The price, however - pretty impressive. Except for the undeniable fact that the battery costs you EIGHT HUNDRED AND FORTY POUNDS A YEAR, regardless of whether you use it or not. I'm not sure that the difference between what I'd pay at the pump, and how much it'd cost in economy-7 electricity to go the same distance, would come to that much without a spike in one and a dip in the other... though, let's calculate this. Currently I'm on track to spend about £1200 on diesel this year, less if I can shift a lot of my commuting onto my bike (approx 10,000 miles at mid-50s mpg and £1.40/litre). Renault's own "realistic" figures suggest this would work out to a minimum of 2500 units; £313 at my current rate. About £150 on economy-7, assuming I was always - and I mean ALWAYS - able to recharge at the cheap rate, at home.

Including the battery lease cost, that's £990 to £1150 a year. So in exchange for a new (if not spectacularly expensive, at least) car, with limited range and speed, I'll save... oh, a couple hundred quid a year on fuel. Yay. Five hundred if I push the boat out and use the greater part of its range six days a week. Less if I do fewer miles.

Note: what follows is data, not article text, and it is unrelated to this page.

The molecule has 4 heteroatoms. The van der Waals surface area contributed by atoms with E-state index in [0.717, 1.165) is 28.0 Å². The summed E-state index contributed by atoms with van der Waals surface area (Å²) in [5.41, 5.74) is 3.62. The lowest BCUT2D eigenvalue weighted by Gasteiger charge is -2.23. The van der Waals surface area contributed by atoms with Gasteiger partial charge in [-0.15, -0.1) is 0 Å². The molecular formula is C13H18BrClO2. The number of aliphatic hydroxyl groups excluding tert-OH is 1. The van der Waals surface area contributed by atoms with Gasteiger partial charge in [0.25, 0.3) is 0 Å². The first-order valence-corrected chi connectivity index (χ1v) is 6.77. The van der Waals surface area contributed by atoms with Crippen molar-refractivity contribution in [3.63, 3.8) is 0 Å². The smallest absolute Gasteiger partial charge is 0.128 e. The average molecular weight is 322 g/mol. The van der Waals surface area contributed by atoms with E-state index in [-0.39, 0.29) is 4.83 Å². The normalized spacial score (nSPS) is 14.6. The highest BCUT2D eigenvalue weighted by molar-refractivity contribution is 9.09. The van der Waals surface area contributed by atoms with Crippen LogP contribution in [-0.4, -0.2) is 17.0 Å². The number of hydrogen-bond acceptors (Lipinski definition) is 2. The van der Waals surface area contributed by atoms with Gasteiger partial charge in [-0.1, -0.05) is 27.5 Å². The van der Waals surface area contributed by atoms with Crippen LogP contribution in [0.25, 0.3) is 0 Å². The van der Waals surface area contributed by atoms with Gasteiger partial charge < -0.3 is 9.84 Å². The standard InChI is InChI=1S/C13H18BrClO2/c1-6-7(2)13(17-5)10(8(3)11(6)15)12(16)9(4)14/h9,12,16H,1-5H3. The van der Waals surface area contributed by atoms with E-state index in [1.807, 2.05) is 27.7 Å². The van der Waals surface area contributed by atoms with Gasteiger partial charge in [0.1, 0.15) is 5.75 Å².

OK, it doesn't need as much servicing either, little in the way of oil, coolant, filters, belts... but it doesn't run on fairy dust. All the non-engine/transmission things that plague an ICE car will still need looking at on this, and electrical systems and motors can still break down. Plus you have to spring for a charging point, probably an occasional inspection of that too...

Or I could get a lightly-used high-spec HDi for less than half the bare car's purchase price, and run it for ten years before reaching price parity with the electric, even running it on pump diesel rather than sorting out some kind of biodiesel arrangement.

We're getting there, but... a little way to go yet. Five years?

Anonymous said...